Jake Arrieta - MLB's ERA leader - claims he has had 3-4 'bad' starts this season

Jake Arrieta - MLB's ERA leader - claims he has had 3-4 'bad' starts this season

Jake Arrieta cares not for the expectations placed upon him by other people.

He operates solely on his own insane expectations.

As if to reiterate how "insane," the reigning National League Cy Young winner and current Major League Baseball ERA leader said he has actually had three-to-four starts with "bad" stuff in 2016.

Yes, the guy with the 1.29 ERA and four starts removed from his second no-hitter in the last calendar year has said he's had "bad" stuff in half of his starts this season.

"That's part of being a starter," Arrieta said Thursday morning in Milwaukee. "The old cliche - you're gonna have 10 [starts] where you're good, 10 where you're average and 10 where you're bad - as far as stuff goes. 

"You can still win those games when you don't have your best stuff and that's what I've already done three or four times this year."

An incredulous reporter followed up, clairfying that Arrieta has already had some "bad" starts this season.

"Yeah, of course," the 30-year-old right-hander said as if it were obvious. "If you can't tell that it's one the nights where I haven't been as sharp as I'd like, that's what you're going for. You want to present to the other team and people in the stadium that you were on your game that night, regardless of how you actually feel.

"I've been able to disguise that well and kind of put my best foot forward regardless of my stuff that night and still get wins."

Arrieta is tied with Stephen Strasburg for the NL lead with seven wins in eight starts (plus a no-decision) and only White Sox ace Chris Sale (9-0) has more victories here in mid-May.

Arrieta's 1.29 ERA is .25 points lower than the next-closest guy (White Sox lefty Jose Quintana - 1.54). However, the Cubs ace is only third in the big leagues in WHIP (0.84), behind Clayton Kershaw (0.70) and Sale (0.72). 

Part of that is because Arrieta has walked 18 batters in 56 innings, including multiple free passes in five straight starts (three of which he walked four hitters).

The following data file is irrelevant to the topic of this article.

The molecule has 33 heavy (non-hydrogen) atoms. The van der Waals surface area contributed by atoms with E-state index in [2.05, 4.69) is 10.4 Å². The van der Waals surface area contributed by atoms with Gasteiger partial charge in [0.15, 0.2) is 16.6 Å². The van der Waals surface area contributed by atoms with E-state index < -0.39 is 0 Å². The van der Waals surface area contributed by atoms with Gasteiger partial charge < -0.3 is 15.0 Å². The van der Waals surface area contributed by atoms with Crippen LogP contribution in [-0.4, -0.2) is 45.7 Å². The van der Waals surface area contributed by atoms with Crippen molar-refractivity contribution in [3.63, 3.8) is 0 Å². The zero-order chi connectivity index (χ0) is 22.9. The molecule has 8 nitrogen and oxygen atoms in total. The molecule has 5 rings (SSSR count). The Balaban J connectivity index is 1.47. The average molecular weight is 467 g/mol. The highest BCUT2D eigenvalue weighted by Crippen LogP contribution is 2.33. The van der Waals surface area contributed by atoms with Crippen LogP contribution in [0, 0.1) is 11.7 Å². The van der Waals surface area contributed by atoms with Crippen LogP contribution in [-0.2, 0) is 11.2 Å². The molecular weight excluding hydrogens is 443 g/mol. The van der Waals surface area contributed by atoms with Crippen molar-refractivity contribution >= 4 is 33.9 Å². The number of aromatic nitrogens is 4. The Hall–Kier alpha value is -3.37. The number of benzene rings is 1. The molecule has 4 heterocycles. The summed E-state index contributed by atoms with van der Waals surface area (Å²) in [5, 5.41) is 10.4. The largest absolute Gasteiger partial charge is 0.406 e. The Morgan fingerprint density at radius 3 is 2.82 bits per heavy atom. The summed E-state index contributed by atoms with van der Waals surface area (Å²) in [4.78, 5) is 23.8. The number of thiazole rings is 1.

Arrieta takes the mound Friday night, looking to be something of a stopper against the San Francisco Giants after a rough week for the Cubs.

Joe Maddon pointed to the Cubs' four-game sweep of the Giants at Wrigley Field last August as a major turning point in the season. 

That was the weekend Starlin Castro was benched and Addison Russell became the Cubs' shortstop. It was also when Maddon started managing like the Cubs were already in the playoffs, removing Jason Hammel after allowing only two runs and five baserunners in four innings.

"I definitely felt it going into that series," Maddon said. "We took Jason out early that one game when I thought we had to. Kind of like a momentum/paradigm shift the way we were thinking at that particular time in general.

"That was a good thing. We were doing good, but we had to do a little bit more than that. You never want guys to just be satisfied with this nice little thing you got going on.

"[Wednesday night's 13-inning thriller] is a classic example. We could easily have emailed it in. I'm really proud of our guys regarding that."

The Cubs were hoping Wednesday's five-hour, 2-1 victory was going to be a springboard to get back on track after a little hiccup, but the feeling was short-lived thanks to Thursday's 5-3 loss to the Brewers.

The Giants sit atop the NL West at 25-18, riding the high of an eight-game winning streak.

But the ultra-confident Arrieta is ready for the showdown in San Francisco, talking casually about his start in between his claims that he's had "bad" outings and a brief discussion about how he'd like to connect with Blackhawks star Jonathan Toews to do some Pilates.

"We're two really good teams going at it in their park," Arrieta said. "It's gonna be a battle. 

"I don't really remember that [series at Wrigley last year] very well. It's a new series. New team, new year. We're tough to beat. They're good, too, so we're gonna be ready.

Joe Girardi steps down as manager for Olympic qualifying team to pursue MLB openings

Joe Girardi steps down as manager for Olympic qualifying team to pursue MLB openings

Joe Girardi’s name has come up for just about every managerial opening in Major League Baseball and it sounds like he is all in on pursuing that opportunity.